I think that some fisherman was remarkably ignorant to have ignored the monofilament recycling containers.
I think everyone screamed to cut property taxes, so the notion that GP doesn’t have the staff to tend to this immediately comes as no shock to me. The question of humanity is moot since the bird was already dead, and Brobeil was, in this case, correct. There was nothing more to do for the bird. The correct course of action would have been to call FWC to come get the bird, as we (at the Gabber) have printed their direct request that citizens call them in these instances. Of course, they couldn’t do it immediately. Very few agencies would on a Sunday; bear in mind that the City’s ultimate response was to have a marina worker swim over and get the bird down. How lucky for Tony that the bird died from something non-communicable, as I’m fairly certain he couldn’t have carried a biohazard kit with him.
I think that if it had been me who had seen the bird, I would have gotten it down myself, as I believe you would have. So what stopped a citizen from getting the bird down? If you lack the physical resources to do just that, why not call Audobon or the Sierra Club or someone who actively lobbies for the environment? Why didn’t THOSE agencies step up? Why weren’t they called?
I think it’s a damn shame that some people have no regard for the creatures we exist beside. I kayak frequently- in fact, I just returned from a wonderful paddle down the Manatee River- and I see evidence of people’s ignorance or ambivalence or whatever you want to call it on every river I travel; some more than others. It has gotten better, but every now and then you see signs of idiots on the water. I can understand your frustration. But I worked for County government for a long time, and I’ve covered Gulfport for four years now. Citizens need to take responsibility for their actions rather than blame overburdened and underpaid government workers. I think Ms. King was truly concerned for the bird but, in the short term, more worried about how it looked than the ultimate best course of action. I am confident that she will, as an elected official, seek out a way to keep this from happening more- she has rallied around environmental issues in the past.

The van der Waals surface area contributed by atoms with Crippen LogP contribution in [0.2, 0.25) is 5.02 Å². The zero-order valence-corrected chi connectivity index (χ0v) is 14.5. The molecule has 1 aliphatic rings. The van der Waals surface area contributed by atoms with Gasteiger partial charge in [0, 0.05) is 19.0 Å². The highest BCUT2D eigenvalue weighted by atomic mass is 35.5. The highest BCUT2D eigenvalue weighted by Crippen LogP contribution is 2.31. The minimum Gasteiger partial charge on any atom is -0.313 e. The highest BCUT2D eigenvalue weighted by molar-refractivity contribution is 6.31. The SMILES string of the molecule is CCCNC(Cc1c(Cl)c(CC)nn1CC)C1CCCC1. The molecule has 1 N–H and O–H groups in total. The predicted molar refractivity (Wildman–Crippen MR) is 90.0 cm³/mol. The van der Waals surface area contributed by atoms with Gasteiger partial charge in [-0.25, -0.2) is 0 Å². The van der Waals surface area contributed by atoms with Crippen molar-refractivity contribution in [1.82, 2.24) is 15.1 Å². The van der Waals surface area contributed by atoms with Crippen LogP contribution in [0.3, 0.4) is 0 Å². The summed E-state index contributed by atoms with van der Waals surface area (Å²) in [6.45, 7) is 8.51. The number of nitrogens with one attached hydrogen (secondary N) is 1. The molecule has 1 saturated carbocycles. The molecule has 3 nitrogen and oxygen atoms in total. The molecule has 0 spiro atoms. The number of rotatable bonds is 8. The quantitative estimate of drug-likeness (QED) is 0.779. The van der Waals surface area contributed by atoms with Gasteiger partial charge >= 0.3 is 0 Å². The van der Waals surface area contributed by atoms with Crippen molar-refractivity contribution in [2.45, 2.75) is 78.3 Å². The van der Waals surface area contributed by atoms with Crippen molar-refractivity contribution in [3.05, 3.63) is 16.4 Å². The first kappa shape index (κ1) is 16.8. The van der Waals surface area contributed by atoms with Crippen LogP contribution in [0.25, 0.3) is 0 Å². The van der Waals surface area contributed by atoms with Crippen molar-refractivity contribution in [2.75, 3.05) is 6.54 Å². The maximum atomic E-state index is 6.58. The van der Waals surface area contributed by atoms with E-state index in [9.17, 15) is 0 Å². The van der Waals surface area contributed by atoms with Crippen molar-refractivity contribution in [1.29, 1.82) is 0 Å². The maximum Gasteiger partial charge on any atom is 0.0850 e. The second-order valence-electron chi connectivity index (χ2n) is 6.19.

I think my words may sound heartless, but I hear people scream for the city’s help daily while also clamoring to cut taxes. Well, you can’t have both; we’ve cut taxes. People cannot expect the same level of service they did a year ago. How much would people scream if the City paid someone overtime to be on call for such instances?
I think my taxes were cut $30 and, in my book, it wasn’t worth it.
Professionally, I have no opinion. I covered the story because I was paid to do so, not because I was outraged by Brobeil’s comments, the city’s actions, or Ms. King’s comments. Removing emotions, I don’t know who was right and who was wrong. Professionally, I don’t care. If I start to care I report facts that fit only what I believe rather than equally presented sides of a story. And yes, Brobeil said “do nothing”. He stressed that it was because the bird had already died. I don’t think he feels that way about live birds, however you would have to ask him directly. I have always found him to be very accessible; if you feel the City needs to do something different, I suggest you call his office at 893-1010 and speak with him.
If I had a column in The Gabber I would probably use it next week to say exactly what I have just said to you and more about the ignorant buffoons who want to have Clam Bayou accessible but don’t think it’s their job to help preserve it and leave their line in trees. I would say that they must live under a rock the size of an 18 year old boy’s libido to live and fish in Florida and NOT know that when you fish you CANNOT CUT THE LINE.
Unfortunately I do not have a column; perhaps that’s for the best. So all I can do is report what is told to me and hope I’m asking the right questions to present the story equally.